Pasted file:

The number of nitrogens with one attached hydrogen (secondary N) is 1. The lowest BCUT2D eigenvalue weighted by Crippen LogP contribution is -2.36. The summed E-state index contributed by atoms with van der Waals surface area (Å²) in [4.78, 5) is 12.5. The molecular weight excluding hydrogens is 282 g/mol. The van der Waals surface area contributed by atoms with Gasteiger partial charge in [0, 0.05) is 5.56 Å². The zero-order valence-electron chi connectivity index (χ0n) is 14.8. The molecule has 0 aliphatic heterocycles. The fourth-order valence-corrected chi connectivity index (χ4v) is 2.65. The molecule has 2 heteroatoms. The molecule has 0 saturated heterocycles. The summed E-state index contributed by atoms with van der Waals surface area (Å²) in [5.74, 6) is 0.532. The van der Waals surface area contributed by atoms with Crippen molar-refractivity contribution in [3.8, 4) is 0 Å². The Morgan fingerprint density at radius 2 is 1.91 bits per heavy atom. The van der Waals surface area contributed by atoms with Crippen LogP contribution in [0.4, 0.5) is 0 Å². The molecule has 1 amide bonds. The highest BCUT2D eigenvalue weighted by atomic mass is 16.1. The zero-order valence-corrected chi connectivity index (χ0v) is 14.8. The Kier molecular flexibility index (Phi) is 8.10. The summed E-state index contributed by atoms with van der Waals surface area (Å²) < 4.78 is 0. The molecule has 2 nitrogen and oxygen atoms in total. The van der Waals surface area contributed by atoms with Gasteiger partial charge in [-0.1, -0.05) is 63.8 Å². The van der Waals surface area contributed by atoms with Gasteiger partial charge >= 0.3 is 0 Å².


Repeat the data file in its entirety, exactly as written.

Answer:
The number of nitrogens with one attached hydrogen (secondary N) is 1. The lowest BCUT2D eigenvalue weighted by Crippen LogP contribution is -2.36. The summed E-state index contributed by atoms with van der Waals surface area (Å²) in [4.78, 5) is 12.5. The molecular weight excluding hydrogens is 282 g/mol. The van der Waals surface area contributed by atoms with Gasteiger partial charge in [0, 0.05) is 5.56 Å². The zero-order valence-electron chi connectivity index (χ0n) is 14.8. The molecule has 0 aliphatic heterocycles. The fourth-order valence-corrected chi connectivity index (χ4v) is 2.65. The molecule has 2 heteroatoms. The molecule has 0 saturated heterocycles. The summed E-state index contributed by atoms with van der Waals surface area (Å²) in [5.74, 6) is 0.532. The van der Waals surface area contributed by atoms with Crippen molar-refractivity contribution in [3.8, 4) is 0 Å². The Morgan fingerprint density at radius 2 is 1.91 bits per heavy atom. The van der Waals surface area contributed by atoms with Crippen LogP contribution in [0.4, 0.5) is 0 Å². The molecule has 1 amide bonds. The highest BCUT2D eigenvalue weighted by atomic mass is 16.1. The zero-order valence-corrected chi connectivity index (χ0v) is 14.8. The Kier molecular flexibility index (Phi) is 8.10. The summed E-state index contributed by atoms with van der Waals surface area (Å²) < 4.78 is 0. The molecule has 2 nitrogen and oxygen atoms in total. The van der Waals surface area contributed by atoms with Gasteiger partial charge in [-0.1, -0.05) is 63.8 Å². The van der Waals surface area contributed by atoms with Gasteiger partial charge >= 0.3 is 0 Å².